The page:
Solicitor injected food at Tesco, Sainsbury's and Waitrose with his own blood

An ‘insane’ lawyer went on a £500,000 rampage through supermarkets injecting food with blood, a court was told.

Leoaai Elghareeb, 37, was reported to have walked into three stores in Fulham, west London, throwing blood-filled syringes and eggs on August 25 last year.

The solicitor even threw a syringe at a doctor but it bounced off her causing no injuries, a jury heard.

The supermarkets – Sainsbury’s Local, Tesco Express and Little Waitrose – were forced to throw away all the products in store as a precaution, which cost nearly £500,000 in losses.

Prosecutor Philip Stott told Isleworth Crown Court: ‘Mr Elghareeb is accused of doing two types of things: firstly contaminating goods, and secondly assaulting two people, a Bilal Ansari and a Dr Meghana Kulkarni.

‘In short what happened is this: in the early evening of a late summer’s day last year, Mr Elghareeb walked down the Fulham Palace Road in West London carrying a bucket. It was filled with syringes, some of which had hypodermic needles attached.

‘A number of those syringes were filled with blood – his own. Mr Elghareeb then entered, in turn, three supermarkets on the Fulham Palace Road – in order: they were Waitrose, Sainsbury’s and Tesco – and he proceeded to stick those syringes in food products inside those branches of those supermarkets.

‘Along the way he also threw some of the syringes at people inside and outside the store including hitting a passerby on the street.

‘As he was confronted, because of his actions, by a succession of store personnel inside the supermarkets he assaulted one of them by pushing him, in addition to throwing verbal insults at those around him.’

Elghareeb is understood to have started walking down Fulham Palace Road at around 7.30pm carrying a bucket apparently full of syringes.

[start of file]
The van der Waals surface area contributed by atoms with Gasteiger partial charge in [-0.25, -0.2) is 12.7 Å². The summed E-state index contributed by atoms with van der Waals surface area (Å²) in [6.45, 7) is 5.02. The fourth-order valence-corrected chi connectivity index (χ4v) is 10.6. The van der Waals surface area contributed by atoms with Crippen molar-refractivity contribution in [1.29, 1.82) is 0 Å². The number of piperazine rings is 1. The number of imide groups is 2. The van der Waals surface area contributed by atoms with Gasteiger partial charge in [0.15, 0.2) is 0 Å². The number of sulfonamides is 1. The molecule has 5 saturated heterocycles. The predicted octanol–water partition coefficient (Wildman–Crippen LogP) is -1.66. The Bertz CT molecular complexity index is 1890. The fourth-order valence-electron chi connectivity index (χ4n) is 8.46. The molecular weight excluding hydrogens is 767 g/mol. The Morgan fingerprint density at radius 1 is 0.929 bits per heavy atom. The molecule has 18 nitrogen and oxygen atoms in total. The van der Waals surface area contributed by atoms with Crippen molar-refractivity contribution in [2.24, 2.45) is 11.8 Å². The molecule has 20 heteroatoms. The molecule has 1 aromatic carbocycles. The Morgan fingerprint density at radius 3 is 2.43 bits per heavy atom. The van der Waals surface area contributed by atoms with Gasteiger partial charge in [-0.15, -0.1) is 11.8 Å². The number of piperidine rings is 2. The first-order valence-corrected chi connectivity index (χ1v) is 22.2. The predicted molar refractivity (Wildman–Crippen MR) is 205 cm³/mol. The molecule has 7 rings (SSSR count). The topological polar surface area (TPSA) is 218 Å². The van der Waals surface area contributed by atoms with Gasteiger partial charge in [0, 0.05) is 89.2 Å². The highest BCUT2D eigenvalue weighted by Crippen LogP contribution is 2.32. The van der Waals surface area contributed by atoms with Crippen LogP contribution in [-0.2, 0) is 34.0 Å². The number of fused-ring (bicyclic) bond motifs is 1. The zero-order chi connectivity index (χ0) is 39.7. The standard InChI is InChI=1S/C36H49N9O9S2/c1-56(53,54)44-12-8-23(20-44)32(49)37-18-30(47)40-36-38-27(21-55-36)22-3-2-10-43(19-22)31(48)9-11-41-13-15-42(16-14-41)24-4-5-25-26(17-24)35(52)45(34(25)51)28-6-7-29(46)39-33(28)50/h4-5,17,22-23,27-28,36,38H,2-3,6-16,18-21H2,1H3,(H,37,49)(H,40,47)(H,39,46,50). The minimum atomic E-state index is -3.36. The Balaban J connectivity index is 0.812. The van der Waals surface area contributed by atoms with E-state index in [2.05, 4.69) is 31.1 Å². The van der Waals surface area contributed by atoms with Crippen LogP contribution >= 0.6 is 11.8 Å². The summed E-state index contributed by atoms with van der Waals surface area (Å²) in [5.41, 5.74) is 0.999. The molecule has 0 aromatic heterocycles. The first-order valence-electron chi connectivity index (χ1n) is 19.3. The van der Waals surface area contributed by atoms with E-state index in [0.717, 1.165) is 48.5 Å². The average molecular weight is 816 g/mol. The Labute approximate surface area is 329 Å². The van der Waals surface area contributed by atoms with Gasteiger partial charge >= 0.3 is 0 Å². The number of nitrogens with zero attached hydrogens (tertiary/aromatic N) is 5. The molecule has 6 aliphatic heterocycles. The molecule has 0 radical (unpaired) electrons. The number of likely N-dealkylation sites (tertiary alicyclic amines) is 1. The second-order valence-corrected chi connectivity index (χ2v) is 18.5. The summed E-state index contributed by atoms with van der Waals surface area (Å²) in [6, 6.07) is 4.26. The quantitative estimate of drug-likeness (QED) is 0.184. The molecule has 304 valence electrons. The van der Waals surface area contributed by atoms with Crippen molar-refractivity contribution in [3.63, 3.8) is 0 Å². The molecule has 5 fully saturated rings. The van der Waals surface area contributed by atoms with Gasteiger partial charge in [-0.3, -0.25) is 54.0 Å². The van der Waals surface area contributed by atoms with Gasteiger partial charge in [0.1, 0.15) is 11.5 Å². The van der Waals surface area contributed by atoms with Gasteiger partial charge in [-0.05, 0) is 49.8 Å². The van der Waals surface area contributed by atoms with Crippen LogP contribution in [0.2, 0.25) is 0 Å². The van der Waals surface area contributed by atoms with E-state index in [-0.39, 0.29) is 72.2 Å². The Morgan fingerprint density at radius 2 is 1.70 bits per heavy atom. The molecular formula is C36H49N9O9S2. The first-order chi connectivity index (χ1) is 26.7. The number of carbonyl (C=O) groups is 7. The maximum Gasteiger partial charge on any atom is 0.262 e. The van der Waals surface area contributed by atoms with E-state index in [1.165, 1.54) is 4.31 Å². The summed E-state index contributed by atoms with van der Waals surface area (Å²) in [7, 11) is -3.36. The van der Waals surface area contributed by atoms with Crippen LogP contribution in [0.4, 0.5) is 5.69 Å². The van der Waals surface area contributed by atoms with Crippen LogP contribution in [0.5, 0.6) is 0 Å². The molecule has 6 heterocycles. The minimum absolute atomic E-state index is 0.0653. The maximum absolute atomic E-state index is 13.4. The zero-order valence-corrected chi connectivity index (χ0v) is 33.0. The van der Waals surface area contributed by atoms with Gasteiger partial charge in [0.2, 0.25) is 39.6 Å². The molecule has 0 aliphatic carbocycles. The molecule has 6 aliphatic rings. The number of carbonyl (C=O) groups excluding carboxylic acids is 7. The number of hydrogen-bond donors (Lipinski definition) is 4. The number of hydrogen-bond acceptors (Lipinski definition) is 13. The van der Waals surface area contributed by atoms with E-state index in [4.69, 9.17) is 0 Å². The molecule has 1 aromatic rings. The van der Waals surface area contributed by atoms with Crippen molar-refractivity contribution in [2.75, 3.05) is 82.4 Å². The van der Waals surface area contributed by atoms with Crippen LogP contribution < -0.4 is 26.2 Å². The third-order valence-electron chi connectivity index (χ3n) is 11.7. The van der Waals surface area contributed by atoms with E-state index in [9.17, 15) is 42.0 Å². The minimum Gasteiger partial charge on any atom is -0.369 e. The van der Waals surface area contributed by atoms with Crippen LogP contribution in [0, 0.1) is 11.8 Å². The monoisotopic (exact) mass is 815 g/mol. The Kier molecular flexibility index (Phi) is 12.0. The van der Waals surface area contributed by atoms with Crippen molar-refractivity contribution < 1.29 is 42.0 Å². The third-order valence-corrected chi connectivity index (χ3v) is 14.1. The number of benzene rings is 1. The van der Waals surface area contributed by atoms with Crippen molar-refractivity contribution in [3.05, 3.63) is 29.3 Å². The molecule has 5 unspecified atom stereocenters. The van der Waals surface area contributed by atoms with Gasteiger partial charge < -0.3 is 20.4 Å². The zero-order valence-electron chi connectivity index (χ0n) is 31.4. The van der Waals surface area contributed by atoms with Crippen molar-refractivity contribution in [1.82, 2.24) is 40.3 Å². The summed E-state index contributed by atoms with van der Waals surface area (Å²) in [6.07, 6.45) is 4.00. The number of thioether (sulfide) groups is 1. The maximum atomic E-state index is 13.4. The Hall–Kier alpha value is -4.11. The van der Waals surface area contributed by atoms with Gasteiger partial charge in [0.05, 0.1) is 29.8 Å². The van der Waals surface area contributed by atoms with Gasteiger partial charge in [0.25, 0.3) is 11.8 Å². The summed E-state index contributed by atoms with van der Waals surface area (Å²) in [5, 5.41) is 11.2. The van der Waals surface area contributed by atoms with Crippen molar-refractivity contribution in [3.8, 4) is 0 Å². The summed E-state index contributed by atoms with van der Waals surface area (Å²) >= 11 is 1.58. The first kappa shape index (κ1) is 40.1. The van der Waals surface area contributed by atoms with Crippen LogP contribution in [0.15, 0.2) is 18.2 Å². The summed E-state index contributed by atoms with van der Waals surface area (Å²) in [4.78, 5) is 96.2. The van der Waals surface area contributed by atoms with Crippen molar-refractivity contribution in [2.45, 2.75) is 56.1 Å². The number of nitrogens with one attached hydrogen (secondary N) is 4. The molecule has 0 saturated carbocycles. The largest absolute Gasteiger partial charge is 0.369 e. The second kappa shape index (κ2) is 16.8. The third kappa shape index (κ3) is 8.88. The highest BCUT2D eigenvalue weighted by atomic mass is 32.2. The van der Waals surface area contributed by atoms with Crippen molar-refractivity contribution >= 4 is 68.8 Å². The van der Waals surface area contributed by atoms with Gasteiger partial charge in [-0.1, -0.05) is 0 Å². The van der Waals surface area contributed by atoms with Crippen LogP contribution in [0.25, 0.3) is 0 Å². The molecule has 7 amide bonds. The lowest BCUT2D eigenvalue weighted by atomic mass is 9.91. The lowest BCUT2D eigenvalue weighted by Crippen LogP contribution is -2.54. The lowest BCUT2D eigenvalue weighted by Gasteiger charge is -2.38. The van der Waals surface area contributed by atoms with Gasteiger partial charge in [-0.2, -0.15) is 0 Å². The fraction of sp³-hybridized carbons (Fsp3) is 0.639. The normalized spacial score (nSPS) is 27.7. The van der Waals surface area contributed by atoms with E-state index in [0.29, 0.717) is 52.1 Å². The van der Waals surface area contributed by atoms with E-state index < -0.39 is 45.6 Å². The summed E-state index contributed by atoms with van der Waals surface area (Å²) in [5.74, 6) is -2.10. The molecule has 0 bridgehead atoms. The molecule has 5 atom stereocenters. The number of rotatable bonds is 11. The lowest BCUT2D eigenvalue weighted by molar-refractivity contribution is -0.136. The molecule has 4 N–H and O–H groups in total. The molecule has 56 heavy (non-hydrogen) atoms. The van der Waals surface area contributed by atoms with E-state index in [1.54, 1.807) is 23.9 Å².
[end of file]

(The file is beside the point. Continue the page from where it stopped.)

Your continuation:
He stared at Dr Kulkarni as they passed one another, which made her feel ‘uncomfortable as he seemed aggressive’. He then threw a syringe at her and it hit her in the chest.

Mr Stott said: ‘Fortunately the syringe had no needle attached to it, and it just bounced off her without causing any injuries.’

Elghareeb then started talking to other people on the street who were picking up syringes from the floor.

He entered Little Waitrose and started to jab food products with needles, including apples and Chicken Tikka Fillets.

The court was shown CCTV footage of Elghareeb – wearing trainers, black shorts and a black American sports-style T-shirt carrying the bucket – casually walking around the store for two minutes throwing syringes and injecting things.

Staff were alerted and asked all customers to drop their shopping, and leave the supermarket.

Elghareeb continued his rampage down the road to Sainsbury’s Local, where he again started injecting food and throwing syringes.

He pushed security guard Mr Ansari while shouting things such as: ‘You are all vile people and Sainsbury’s is vile.’

Mr Ansari added in a written statement: ‘As he got closer to the tills, I remember him saying to another customer, “Why are you looking at me you fat b***h?”